Basic units of the nerve system are called the neurons. These cells receive, integrate, and
transmit information in the nervous system. They form neural networks which are not
random or arbitrary. The entire nervous system is divided into two functional units:
1. The central nervous system (CNS) which consists of the brain and the spinal
cord which consist of nerve cells.
2. The peripheral nerve system (PNS) which consists of all other nerve cells in the
rest of the body.
These two units are anatomically separate but their functions are highly interdependent.
The PNS transmits signals to the CNS where the CNS organizes and evaluates the
information and then direct the PNS to perform specific behaviours and make movements.
Nerve cells are excitable (unlike other cells) and are specialized for communication.
They’re powered by electrical impulses and communicate with other nerve cells through
Reception phase: take up chemicals from other neighbouring cells
Integration phase: assess incoming signals
Transmission phase: pass their signals to another receiving neurons
Three basic types of neurons:
1. sensory neurons – detect information from neighbouring neurons and pass
information to the brain usually via the spinal cord (aka afferent neurons)
2. motor neurons – direct muscles to contract or relax thereby producing movement
(aka efferent neurons which means they transmit information from the brain to the
3. interneurons communicate within local or short-distance circuits. They integrate
neural activity within a single area rather than transmitting information or signal to
Together, sensory and motor neurons control movement.
Reflexes are automatic.
- dendrites: short, branchlike appendages that increase the neuron’s receptive field
and detect chemical signals from their neighbours
- cell body: also known as the soma, the information received from thousands of
other neurons is collected and integrated
- axon: where electrical impulses travel
- nerve: is a bundle of axons
- terminal buttons
- synapse: where chemical communication occurs between neurons
- synaptic cleft: tiny gap
- myelin sheath allows the electrical signals to travel quickly; it encases the neuron;
made up of glial cells or neuroglia
- Nodes of Ranvier: gaps of exposed neuron where there are ion channels
The resting membrane potential is negatively charged.
Action potentials cause neuronal communication. Two types of signals are: excitatory and inhibitory.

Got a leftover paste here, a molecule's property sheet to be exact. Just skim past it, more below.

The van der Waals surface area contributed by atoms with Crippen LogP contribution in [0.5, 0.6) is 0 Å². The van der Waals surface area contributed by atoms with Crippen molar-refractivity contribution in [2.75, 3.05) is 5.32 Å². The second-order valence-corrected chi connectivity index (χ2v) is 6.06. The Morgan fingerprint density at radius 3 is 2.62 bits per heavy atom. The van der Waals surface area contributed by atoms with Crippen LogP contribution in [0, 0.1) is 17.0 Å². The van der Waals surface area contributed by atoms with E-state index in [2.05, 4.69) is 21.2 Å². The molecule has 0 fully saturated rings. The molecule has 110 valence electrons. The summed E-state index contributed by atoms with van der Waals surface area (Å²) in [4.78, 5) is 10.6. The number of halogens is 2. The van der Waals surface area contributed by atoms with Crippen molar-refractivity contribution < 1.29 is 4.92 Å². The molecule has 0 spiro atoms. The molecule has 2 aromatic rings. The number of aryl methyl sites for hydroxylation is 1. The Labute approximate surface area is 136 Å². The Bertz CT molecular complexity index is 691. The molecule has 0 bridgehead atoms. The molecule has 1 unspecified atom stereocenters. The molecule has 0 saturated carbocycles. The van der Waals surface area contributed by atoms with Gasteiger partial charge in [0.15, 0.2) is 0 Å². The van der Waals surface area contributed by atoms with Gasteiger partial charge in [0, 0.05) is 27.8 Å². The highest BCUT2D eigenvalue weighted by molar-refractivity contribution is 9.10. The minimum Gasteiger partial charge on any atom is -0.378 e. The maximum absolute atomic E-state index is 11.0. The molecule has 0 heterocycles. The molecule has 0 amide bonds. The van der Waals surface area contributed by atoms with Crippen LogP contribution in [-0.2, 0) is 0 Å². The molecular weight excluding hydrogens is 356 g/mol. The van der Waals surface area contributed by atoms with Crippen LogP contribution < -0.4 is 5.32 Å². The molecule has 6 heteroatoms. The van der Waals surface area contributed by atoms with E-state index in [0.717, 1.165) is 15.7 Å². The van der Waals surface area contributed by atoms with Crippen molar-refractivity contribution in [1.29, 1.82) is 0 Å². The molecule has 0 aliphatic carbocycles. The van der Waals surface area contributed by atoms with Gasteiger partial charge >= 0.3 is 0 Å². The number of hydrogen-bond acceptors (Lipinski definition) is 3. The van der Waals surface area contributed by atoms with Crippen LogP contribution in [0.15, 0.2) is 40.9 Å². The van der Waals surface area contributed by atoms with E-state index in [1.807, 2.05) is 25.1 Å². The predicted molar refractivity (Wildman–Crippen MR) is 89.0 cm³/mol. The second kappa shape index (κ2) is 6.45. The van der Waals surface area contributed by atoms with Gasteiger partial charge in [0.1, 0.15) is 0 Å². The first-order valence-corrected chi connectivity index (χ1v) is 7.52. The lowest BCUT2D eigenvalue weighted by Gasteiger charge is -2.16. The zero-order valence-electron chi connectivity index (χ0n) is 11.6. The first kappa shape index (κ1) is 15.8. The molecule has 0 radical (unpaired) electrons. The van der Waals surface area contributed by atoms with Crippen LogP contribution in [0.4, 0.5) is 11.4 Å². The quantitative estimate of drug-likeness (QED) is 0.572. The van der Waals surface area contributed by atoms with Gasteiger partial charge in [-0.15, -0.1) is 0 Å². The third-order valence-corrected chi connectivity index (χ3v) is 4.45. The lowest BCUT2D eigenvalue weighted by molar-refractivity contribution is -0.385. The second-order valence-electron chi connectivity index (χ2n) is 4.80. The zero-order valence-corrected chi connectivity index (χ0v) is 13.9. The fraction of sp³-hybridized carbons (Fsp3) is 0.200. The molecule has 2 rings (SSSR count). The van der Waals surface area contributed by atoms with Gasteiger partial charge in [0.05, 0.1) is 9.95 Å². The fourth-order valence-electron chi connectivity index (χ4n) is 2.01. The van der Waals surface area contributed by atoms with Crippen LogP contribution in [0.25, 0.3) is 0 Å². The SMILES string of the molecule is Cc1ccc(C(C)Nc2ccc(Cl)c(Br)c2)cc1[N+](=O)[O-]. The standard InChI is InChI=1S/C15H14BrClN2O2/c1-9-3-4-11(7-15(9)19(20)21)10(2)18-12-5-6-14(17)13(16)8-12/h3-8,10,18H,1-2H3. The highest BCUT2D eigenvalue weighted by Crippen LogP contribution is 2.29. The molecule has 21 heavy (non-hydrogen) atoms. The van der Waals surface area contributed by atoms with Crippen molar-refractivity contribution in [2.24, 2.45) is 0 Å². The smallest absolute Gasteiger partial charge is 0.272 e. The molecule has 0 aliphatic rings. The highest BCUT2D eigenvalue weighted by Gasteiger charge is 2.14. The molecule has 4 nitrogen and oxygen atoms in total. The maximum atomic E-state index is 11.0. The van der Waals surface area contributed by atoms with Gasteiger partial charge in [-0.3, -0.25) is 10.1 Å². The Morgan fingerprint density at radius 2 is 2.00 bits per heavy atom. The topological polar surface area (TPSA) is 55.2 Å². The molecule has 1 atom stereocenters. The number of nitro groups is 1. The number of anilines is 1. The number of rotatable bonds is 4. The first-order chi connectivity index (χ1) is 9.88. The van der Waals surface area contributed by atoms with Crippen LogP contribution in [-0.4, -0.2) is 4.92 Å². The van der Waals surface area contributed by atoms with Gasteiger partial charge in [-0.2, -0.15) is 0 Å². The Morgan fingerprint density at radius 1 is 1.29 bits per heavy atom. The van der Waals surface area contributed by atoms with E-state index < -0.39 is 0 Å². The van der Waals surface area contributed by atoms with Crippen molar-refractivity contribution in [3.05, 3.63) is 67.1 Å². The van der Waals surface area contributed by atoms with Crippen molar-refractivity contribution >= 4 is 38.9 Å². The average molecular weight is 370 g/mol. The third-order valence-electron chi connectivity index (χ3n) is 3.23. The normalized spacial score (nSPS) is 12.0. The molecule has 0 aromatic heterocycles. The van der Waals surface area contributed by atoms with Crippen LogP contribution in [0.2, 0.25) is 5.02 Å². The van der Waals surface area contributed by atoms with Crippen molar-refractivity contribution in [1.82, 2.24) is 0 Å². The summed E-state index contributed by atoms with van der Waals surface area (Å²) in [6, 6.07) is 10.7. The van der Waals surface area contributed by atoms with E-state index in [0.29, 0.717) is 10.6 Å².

Excitatory signals depolarize cell membranes, increasing the likelihood that a neuron will
Inhibitory signals hyperpolarize cells, decreasing the likelihood that the neuron will fire.
When a neuron fires, the sodium channels open and depolarize the neuron. The influx of
sodium makes the neuron positively charged. After, potassium channels open to let the
potassium rush out. Through natural restoration, the membrane repolarizes itself.
Earliest symptoms of MS include blurry vision and numbness in limbs. This neurological
disorder is characterized by the myelin sheath deterioration, which in turn slows down
action potentials. Motor actions become jerky and people lose the ability to coordinate
motor movements. Over time, movement, sensation, and coordination are severely
Neuron either fires or it does not which implies the all or none principle. It is the sum of
inhibitory and excitatory signals received by the neuron which determines whether the
neuron fires or not.
Neurotransmitters bind to receptors across the synapse.
The three major events that terminate the neurotransmitter influence in the synaptic cleft
1. reuptake – neurotransmitter is taken back into the presynaptic terminal buttons
2. enzyme deactivation – occurs when an enzyme destroys the neurotransmitter in the
3. autoreception – monitor how much neurotransmitter has been released into the
synaptic cleft, when excess is detected, the autoreceptors signal the presynaptic
neuron to stop releasing neurotransmitter.
Drugs and toxins can alter a neurotransmitter’s action in 3 ways:
1. can alter how a neurotransmitter is synthesized
2. they can raise or lower the amount of neurotransmitter released from the terminal
3. by blocking reuptake, they can change the way a neurotransmitter is deactivated in
the synaptic cleft and therefore can affect the concentration of the neurotransmitter
Drugs that enhance the actions of neurotransmitters are called agonists. They essentially
increase how much neurotransmitter is made, so there is more inside each vesicle and
can block the reuptake of neurotransmitters.
Drugs that inhibit these actions are called antagonists. They decrease the amount of
neurotransmitters, so there are fewer in each vesicle and they also help destroy
neurotransmitters in the synapse.
Drugs and toxins can also mimic neurotransmitters and bind with their receptors. Heroin
and cocaine act similarly to the neurotransmitters.
Acetylcholine Motor control over muscles, learn